MirrorTodd It's a gas. Physician 10+ Year Member

    Apr 22, 2006
  12. jon stewart

    jon stewart Senior Member 10+ Year Member

    Jun 17, 2005
    ohhh sdn.....sdnnn...

    how it has not changed one bit....:laugh:
  13. Robizzle

    Robizzle 1K Member 2+ Year Member

    May 28, 2006
    Boston & NYC
    Good ol' useful stickies
  14. Mr. Belding

    Mr. Belding The Dude abides 7+ Year Member

    Dec 18, 2006
    Bat country
    I hear this argument beaten to death on SDN... I don't think ivy's have a preference for people from ivy's. But the people that are applying to med school from ivy's had to get into the ivy's to begin with. They had strong SATs, grades, EC, LOR's... and they are more likely to have continued to do that in college. It isn't because they got into an ivy that makes them a better applicant, it's that they were capable of getting into an ivy.
  15. Droopy Snoopy

    Droopy Snoopy 7+ Year Member

    Apr 3, 2006
    The Alamo
    That may be so, but I also think the Ivy League has a proven track record for excellence, with world-class professors and the best facilities and equipment a billion dollar endowment can buy. So that applicant's gpa is more of a known quantity than a gpa from a college that half the admissions committee can't find on a map.
  16. searun

    searun 5+ Year Member

    Jul 31, 2006
    Willamette is a really fine small liberal arts college in Oregon. People in academia are aware of Willamette. So you go to a big name research school and half of your instructors are 24 year old Ph.D grad students with pimples and not a good command of the English language. At Willamette, all of your professors already have their Ph.D and are granted tenure based upon their ability to teach undergraduates and the average age is 45. In most cases, you will get a better education at Willamette and if you do well, you will have no problem getting into a great medical school. Also great letters of recommendation from professors who know you and care about you. And no, I did not go to Willamette but I know it is a great school. So take you elitist crap and flush it down the toilet....or at least buy your 24 year old instructor a beer when you get to be 21, and don't choke on your brewski if a good looking girl walks by in a short skirt, loser.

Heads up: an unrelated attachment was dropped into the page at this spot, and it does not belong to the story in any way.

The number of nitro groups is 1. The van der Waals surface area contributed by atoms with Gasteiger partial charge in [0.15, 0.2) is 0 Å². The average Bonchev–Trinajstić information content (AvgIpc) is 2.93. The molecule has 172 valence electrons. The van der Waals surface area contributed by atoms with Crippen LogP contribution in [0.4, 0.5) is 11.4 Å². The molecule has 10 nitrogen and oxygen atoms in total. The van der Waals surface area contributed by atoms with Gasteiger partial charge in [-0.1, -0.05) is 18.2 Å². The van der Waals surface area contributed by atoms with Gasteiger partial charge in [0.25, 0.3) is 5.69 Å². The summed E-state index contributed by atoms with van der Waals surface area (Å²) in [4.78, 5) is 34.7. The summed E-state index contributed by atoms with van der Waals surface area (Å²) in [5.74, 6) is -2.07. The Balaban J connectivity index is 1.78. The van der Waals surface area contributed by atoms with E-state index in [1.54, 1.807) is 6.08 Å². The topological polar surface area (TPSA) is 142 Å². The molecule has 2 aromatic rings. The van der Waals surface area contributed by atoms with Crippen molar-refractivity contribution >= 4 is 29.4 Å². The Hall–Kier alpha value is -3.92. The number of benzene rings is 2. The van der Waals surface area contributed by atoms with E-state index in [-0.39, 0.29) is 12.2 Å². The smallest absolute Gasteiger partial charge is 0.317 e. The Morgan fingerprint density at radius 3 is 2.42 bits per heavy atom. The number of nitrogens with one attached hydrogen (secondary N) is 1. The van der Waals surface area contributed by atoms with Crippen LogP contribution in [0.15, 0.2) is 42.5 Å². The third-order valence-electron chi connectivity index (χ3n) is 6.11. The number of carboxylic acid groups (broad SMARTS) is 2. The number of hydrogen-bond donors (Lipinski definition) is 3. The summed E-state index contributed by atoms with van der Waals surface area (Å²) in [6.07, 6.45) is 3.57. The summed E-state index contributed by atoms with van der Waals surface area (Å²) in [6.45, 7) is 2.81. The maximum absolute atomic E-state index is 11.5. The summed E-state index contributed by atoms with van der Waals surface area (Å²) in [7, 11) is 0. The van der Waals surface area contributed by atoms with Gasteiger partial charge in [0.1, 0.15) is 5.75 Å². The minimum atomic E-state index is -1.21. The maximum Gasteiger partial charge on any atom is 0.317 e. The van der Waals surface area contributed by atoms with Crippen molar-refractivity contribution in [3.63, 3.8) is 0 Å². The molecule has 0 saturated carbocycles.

17. jerseydoc1980


    Feb 12, 2007
    i went to an undergraduate school where we were overshadowed by the medical center. while it offered an enormous amount of opportunities for research and shadowing, i think that the undergrads were at a clear disadvantage for acceptance into the medical school, for some reason, they just did not take students from the undergrad college. as people have mentioned before, do well in classes and do extracurriculars that interest you. the mcats are the great equalizer, regardless of where you went to school, so just prepare and do well on them. now im in med school with people from schools id never heard of, many of which are not within a country mile of a medical school or academic health center (if even a community hospital). its nice to go to a name school, i think its helped me get in the door in several instances, but its not a guarantee for anything.
  18. Droopy Snoopy

    Droopy Snoopy 7+ Year Member

    Apr 3, 2006
    The Alamo
    :laugh: This is so over the top I'm having a hard time figuring out of it's sarcasm or not, so well done if it is. I'm actually 25 and married, went to a small Southern school (~14,000 or so), already in med school, and the furthest thing from an elitist you'll ever meet. But I am a loser. You got me nailed there ;) . The statement you quoted is simply my opinion, stupid or not. And we all know what they say about opinions.
  19. merlin17

    merlin17 Senior Member 7+ Year Member

    Nov 27, 2002
    Its actually kind of sickening how many harvard college students there are at HMS.
  20. Robizzle

    Robizzle 1K Member 2+ Year Member

    May 28, 2006
    Boston & NYC
    Damn Searun just went buckwild!